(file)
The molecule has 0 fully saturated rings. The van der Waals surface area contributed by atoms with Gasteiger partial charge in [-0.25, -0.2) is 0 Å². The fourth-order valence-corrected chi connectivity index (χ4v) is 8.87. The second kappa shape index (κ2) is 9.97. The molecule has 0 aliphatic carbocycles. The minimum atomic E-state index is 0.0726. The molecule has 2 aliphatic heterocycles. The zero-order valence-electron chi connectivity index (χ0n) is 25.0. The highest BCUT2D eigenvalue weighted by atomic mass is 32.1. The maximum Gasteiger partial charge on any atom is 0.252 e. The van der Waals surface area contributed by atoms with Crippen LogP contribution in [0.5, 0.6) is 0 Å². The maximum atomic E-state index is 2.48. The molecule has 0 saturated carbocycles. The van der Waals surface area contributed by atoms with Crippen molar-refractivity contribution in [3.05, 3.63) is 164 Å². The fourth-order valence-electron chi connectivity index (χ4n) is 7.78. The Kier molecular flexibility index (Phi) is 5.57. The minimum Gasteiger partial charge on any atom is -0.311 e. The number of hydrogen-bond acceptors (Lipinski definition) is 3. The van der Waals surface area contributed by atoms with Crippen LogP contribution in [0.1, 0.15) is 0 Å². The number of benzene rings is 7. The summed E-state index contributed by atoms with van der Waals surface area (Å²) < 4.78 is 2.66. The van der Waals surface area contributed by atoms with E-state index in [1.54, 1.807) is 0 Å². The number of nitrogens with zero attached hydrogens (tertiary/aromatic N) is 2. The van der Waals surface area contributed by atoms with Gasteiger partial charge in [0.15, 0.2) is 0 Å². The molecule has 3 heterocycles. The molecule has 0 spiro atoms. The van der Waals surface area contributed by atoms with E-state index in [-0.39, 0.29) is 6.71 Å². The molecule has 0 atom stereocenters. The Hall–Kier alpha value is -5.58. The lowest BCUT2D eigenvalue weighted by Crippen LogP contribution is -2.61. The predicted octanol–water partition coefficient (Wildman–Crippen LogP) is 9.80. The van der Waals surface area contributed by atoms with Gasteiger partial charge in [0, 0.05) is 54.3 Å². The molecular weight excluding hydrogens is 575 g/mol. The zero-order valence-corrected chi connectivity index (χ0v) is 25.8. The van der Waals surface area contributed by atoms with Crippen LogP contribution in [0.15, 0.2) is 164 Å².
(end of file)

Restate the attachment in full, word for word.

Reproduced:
The molecule has 0 fully saturated rings. The van der Waals surface area contributed by atoms with Gasteiger partial charge in [-0.25, -0.2) is 0 Å². The fourth-order valence-corrected chi connectivity index (χ4v) is 8.87. The second kappa shape index (κ2) is 9.97. The molecule has 0 aliphatic carbocycles. The minimum atomic E-state index is 0.0726. The molecule has 2 aliphatic heterocycles. The zero-order valence-electron chi connectivity index (χ0n) is 25.0. The highest BCUT2D eigenvalue weighted by atomic mass is 32.1. The maximum Gasteiger partial charge on any atom is 0.252 e. The van der Waals surface area contributed by atoms with Crippen LogP contribution in [0.5, 0.6) is 0 Å². The maximum atomic E-state index is 2.48. The molecule has 0 saturated carbocycles. The van der Waals surface area contributed by atoms with Crippen molar-refractivity contribution in [3.05, 3.63) is 164 Å². The fourth-order valence-electron chi connectivity index (χ4n) is 7.78. The Kier molecular flexibility index (Phi) is 5.57. The minimum Gasteiger partial charge on any atom is -0.311 e. The number of hydrogen-bond acceptors (Lipinski definition) is 3. The van der Waals surface area contributed by atoms with Crippen LogP contribution in [0.1, 0.15) is 0 Å². The number of benzene rings is 7. The summed E-state index contributed by atoms with van der Waals surface area (Å²) < 4.78 is 2.66. The van der Waals surface area contributed by atoms with E-state index in [1.54, 1.807) is 0 Å². The number of nitrogens with zero attached hydrogens (tertiary/aromatic N) is 2. The van der Waals surface area contributed by atoms with Gasteiger partial charge in [0.15, 0.2) is 0 Å². The molecule has 3 heterocycles. The molecule has 0 spiro atoms. The van der Waals surface area contributed by atoms with E-state index in [-0.39, 0.29) is 6.71 Å². The molecule has 0 atom stereocenters. The Hall–Kier alpha value is -5.58. The lowest BCUT2D eigenvalue weighted by Crippen LogP contribution is -2.61. The predicted octanol–water partition coefficient (Wildman–Crippen LogP) is 9.80. The van der Waals surface area contributed by atoms with Gasteiger partial charge in [0, 0.05) is 54.3 Å². The molecular weight excluding hydrogens is 575 g/mol. The zero-order valence-corrected chi connectivity index (χ0v) is 25.8. The van der Waals surface area contributed by atoms with Crippen LogP contribution in [0.15, 0.2) is 164 Å².